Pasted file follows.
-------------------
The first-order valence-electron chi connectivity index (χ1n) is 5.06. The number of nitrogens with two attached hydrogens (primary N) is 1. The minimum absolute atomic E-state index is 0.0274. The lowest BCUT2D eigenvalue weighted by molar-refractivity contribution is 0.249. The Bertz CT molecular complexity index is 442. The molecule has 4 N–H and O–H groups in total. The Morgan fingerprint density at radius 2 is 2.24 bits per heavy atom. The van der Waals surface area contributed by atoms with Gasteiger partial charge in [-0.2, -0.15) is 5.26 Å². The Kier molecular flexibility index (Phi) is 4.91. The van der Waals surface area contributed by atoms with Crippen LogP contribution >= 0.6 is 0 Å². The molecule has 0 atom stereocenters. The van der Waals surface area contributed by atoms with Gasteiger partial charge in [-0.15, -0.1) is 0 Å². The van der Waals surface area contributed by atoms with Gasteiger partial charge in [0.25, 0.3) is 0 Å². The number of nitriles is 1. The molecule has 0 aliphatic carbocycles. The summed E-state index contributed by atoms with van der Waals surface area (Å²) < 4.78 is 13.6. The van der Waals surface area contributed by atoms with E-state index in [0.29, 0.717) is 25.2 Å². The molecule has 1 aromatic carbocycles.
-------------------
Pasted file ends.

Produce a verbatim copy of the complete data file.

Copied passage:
The first-order valence-electron chi connectivity index (χ1n) is 5.06. The number of nitrogens with two attached hydrogens (primary N) is 1. The minimum absolute atomic E-state index is 0.0274. The lowest BCUT2D eigenvalue weighted by molar-refractivity contribution is 0.249. The Bertz CT molecular complexity index is 442. The molecule has 4 N–H and O–H groups in total. The Morgan fingerprint density at radius 2 is 2.24 bits per heavy atom. The van der Waals surface area contributed by atoms with Gasteiger partial charge in [-0.2, -0.15) is 5.26 Å². The Kier molecular flexibility index (Phi) is 4.91. The van der Waals surface area contributed by atoms with Crippen LogP contribution >= 0.6 is 0 Å². The molecule has 0 atom stereocenters. The van der Waals surface area contributed by atoms with Gasteiger partial charge in [-0.15, -0.1) is 0 Å². The van der Waals surface area contributed by atoms with Gasteiger partial charge in [0.25, 0.3) is 0 Å². The number of nitriles is 1. The molecule has 0 aliphatic carbocycles. The summed E-state index contributed by atoms with van der Waals surface area (Å²) < 4.78 is 13.6. The van der Waals surface area contributed by atoms with E-state index in [0.29, 0.717) is 25.2 Å². The molecule has 1 aromatic carbocycles.